Reproductive strategies are diverse and a whole continuum of mixed systems lies between strict sexuality and strict clonality (apomixis), including automixis, a parthenogenetic mode of reproduction involving a meiosis and increasing homozygosity over generations. These various systems impact the genetic structure of populations, which can therefore be used to infer reproductive strategies in natural populations. Here, we first develop a mathematical model, validated by simulations, to predict heterozygosity and inbreeding in mixed sexual-automictic populations. It highlights the predominant role of the rate of heterozygosity loss experienced during automixis (γ), which is locus dependent. When γ is low, mixed populations behave like purely sexual ones until sex becomes rare. In contrast, when γ is high, the erosion of genetic diversity is tightly correlated to the rate of sex, so that the individual inbreeding coefficient can inform on the ratio of sexual/asexual reproduction. In the second part of this study, we used our model to test the presence of cryptic sex in a hybridogenetic Cataglyphis ant where new queens are produced parthenogenetically, leaving males with an apparent null fitness while they are essential to colony development as sperm is required to produce workers. Occasional sexual production of queens could resolve this paradox by providing males some fertile progeny. To determine whether this occurs in natural populations, we simulated genotypic datasets in a population under various regimes of sexual vs. asexual reproduction for queen production and compared the distribution of inbreeding, expected heterozygosity and inter-individual relatedness coefficients with those observed in a natural population of Cataglyphis mauritanica using microsatellites. Our simulations show that the distribution of inter-individual relatedness coefficients was particularly informative to assess the relative rate of sexual/asexual reproduction, and our dataset was compatible with pure parthenogenesis but also with up to 2% sexual reproduction. Our approach, implemented in an R script, should be useful to assess reproductive strategies in other biological models.


  • Understanding how sexual or asexual reproduction affects the genetic structure and dynamics of populations is a major concern in evolutionary biology (Balloux et al, 2003; Halkett et al, 2005; Otto, 2009)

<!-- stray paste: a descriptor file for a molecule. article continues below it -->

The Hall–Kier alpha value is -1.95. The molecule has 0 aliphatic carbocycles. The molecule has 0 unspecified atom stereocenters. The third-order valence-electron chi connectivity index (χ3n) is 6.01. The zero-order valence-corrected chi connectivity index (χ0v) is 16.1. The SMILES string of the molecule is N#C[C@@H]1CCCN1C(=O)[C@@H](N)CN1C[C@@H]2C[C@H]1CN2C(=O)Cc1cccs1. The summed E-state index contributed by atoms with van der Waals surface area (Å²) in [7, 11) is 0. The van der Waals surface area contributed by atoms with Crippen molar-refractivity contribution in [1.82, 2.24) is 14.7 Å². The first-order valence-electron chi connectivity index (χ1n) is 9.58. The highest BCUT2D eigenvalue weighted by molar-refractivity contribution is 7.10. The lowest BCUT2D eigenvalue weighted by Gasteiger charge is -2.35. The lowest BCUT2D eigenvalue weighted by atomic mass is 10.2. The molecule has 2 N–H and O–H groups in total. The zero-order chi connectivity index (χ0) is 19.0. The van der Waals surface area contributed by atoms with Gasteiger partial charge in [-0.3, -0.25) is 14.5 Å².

• The relatedness between queens followed a bimodal distribution within each lineage: some pairs had very similar genotypes, presumably because they descended from a recent common ancestor under pure automixis, while other queens had divergent genotypes, presumably because they arose from intra-lineage sexual reproduction or because they accumulated many mutations since their last common ancestor (Kuhn et al, 2017)

  • In the first part of this study, we used both analytical approach and stochastic individual-based simulations to describe the dynamics of genetic diversity in mixed sexualautomictic populations

Read more



Understanding how sexual or asexual reproduction affects the genetic structure and dynamics of populations is a major concern in evolutionary biology (Balloux et al, 2003; Halkett et al, 2005; Otto, 2009). In diploid organisms and for finite populations, models predict that sexual reproduction should maintain higher genotypic but lower allelic diversity than clonality (Balloux et al, 2003; Halkett et al, 2005) This is because recombination associated with sexual reproduction shuffles genes between individuals, while genomes are inherited as a block under strict asexual reproduction. In the last 15 years, a number of models have been developed to determine the consequences of such mixed systems on population genetic structure and to estimate the rate of clonal vs sexual reproduction in natural populations (e.g., Balloux et al, 2003; Bengtsson, 2003; Ali et al, 2016; Reichel et al, 2016) These models usually consider how varying degrees of sexual reproduction affect the genetic structure of populations characterized by asexual reproduction through apomictic parthenogenesis (i.e., parthenogenetic reproduction without recombination, similar to mitosis). An important fraction (especially in animals) of parthenogenetically reproducing organisms do so through automixis, an asexual but non-clonal mode of reproduction (Mogie, 1986; Stenberg and Saura, 2009; Engelstädter, 2017)


Full Text

Published Version
Open DOI Link

Get access to 115M+ research papers

Discover from 40M+ Open access, 2M+ Pre-prints, 9.5M Topics and 32K+ Journals.

Sign Up Now! It's FREE

Talk to us

Join us for a 30 min session where you can share your feedback and ask us any queries you have

Schedule a call